"I'll applaud you down!" shouted the old man, and did so, then added, "Mr. Aikens!"
"Aikens?" said Parkhill. "The big-game hunter?"
And Aikens dived down as if to seize them in his harrying claws. He fancied his resemblance to the hawk. He was finished and stropped like a razor by the swift life he had lived. Not an edge of him but cut the air as he fell, a strange plummeting vengeance upon people who had done nothing to him. In the moment before destruction, he pulled up on his jets and, gently screaming, simmered himself to touch the marble jetty. About his lean middle hung a rifle belt. His pockets bulged like those of a boy from the candy store. One guessed he was stashed with sweet bullets and rare bombs. In his hands, like an evil child, he held a weapon that looked like a bolt of lightning fallen straight from the clutch of Zeus, stamped, nevertheless: made in u. s. a. His face was sun-blasted dark. His eyes were cool surprises in the sun-wrinkled flesh, all mint-blue-green crystal. He wore a white porcelain smile set in African sinews. The earth did not quite tremble as he landed.
"The lion prowls the land of Judah!" cried a voice from the heavens. "Now do behold the lambs driven forth to slaughter!"
"Oh, for God's sake, Harry, shut up!" said a woman's voice.
And two more kites fluttered their souls, their dread humanity, on the wind.
The rich man jubilated.
"Behold the angel of the Lord who comes with Annunciations!" the man in the sky said, hovering. "And the Annunciation is"
"He's drunk again," his wife supplied, flying ahead of him, not looking back.
"Megan Harpwell," said the rich man, like an entrepreneur introducing his troupe.
"The poet," said Wilder.
"And the poet's barracuda wife," muttered Parkhill.
"I am not drunk," the poet shouted down the wind. "I am simply high." And here he let loose such a deluge of laughter that those below almost raised their hands to ward off the avalanche.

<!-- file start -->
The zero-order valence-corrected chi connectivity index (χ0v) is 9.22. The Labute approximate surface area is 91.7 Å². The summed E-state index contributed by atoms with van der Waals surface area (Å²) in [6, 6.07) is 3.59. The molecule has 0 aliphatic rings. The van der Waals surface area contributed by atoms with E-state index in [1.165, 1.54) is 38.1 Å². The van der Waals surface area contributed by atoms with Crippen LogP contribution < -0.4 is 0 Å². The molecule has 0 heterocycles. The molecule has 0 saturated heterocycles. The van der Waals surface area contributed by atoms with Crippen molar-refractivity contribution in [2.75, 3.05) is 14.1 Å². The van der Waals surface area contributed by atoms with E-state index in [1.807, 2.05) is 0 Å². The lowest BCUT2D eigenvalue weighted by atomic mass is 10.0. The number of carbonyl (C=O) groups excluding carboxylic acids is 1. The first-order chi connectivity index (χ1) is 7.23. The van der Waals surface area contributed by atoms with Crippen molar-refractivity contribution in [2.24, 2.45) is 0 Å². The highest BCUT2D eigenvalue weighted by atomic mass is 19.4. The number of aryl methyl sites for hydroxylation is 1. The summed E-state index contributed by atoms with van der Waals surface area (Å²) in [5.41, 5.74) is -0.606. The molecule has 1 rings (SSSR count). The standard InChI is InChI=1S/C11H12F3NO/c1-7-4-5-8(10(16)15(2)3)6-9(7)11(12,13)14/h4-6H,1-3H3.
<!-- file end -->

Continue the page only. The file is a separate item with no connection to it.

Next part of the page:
The Playboy Book of Science Fiction
From the outset, in 1953, Playboy has welcomed science fiction to its pages. Imagination, innovation, and daring have always been the magazine's stock in trade; no wonder it has drawn so many stellar authors from the field. And they have been loyal. Ray Bradbury was the very first young, contemporary author chosen for reprint in the early years when Playboy could not yet afford to publish original fiction, he was one of the first to be paid for original material--and he is still a favorite decades later.
The new magazine offered science fiction writers some things they couldn't get elsewhere in those days: first, the opportunity to break out from the genre magazines to a far larger public. Then too, genre magazines, which counted teenagers as a substantial part of their readership, were restrictive regarding content and Playboy offered the creative freedom to write for an adult audience. And eventually, as a market, Playboy simply looked better than the genre competition, especially after the attention given to "The Fly," by George Langelaan (July, 1957), which almost immediately inspired the first of many movies.
In July and August of 1963, in place of the Interview, the magazine ran an innovative and influential panel entitled 1984 and Beyond. A dozen top science fiction writers, including four collected here (Bradbury, Arthur C. Clarke, Frederik Pohl, William Tenn), gathered to predict the future. The speculations are amusing to read today, some of them pretty accurate (the Russian socialist empire would collapse), some not (telepathic sex). The most creative result of the panel may have been to inspire Clarke, over the next fifteen years, to continue a series of highly regarded articles on science and futuristics for Playboy. He, too, still appears in our pages as he enters his ninth decade.
Because of the difficulties of choosing from the wealth of excellent material accumulated over forty-five years, a few rules are in play here. You will find no more than one story from each author, though some (Bradbury and Robert Silverberg come to mind) contributed far more frequently than others. There's been an effort to mix it up, tossing the lighthearted pieces that readers enjoy together with more serious work, and short stories with longer ones. No stories from The Playboy Book of Science Fiction and Fantasy, published in 1966, are included, even though that book is a hard-to-find collector's item today. And, speaking of fantasy, you won't find it here, or at least not much of it, given the inevitable genre overlap.
Most of these authors are well known, a few of them famous. Over the years, we have published science fiction by lesser lights too, even a few first-timers (we've included one of those), but in a collection like this one, in a field where even the top talents still write short stories (this is rare in the mainstream), it's inevitable. They're a wildly diverse group. We think you'll enjoy their stories.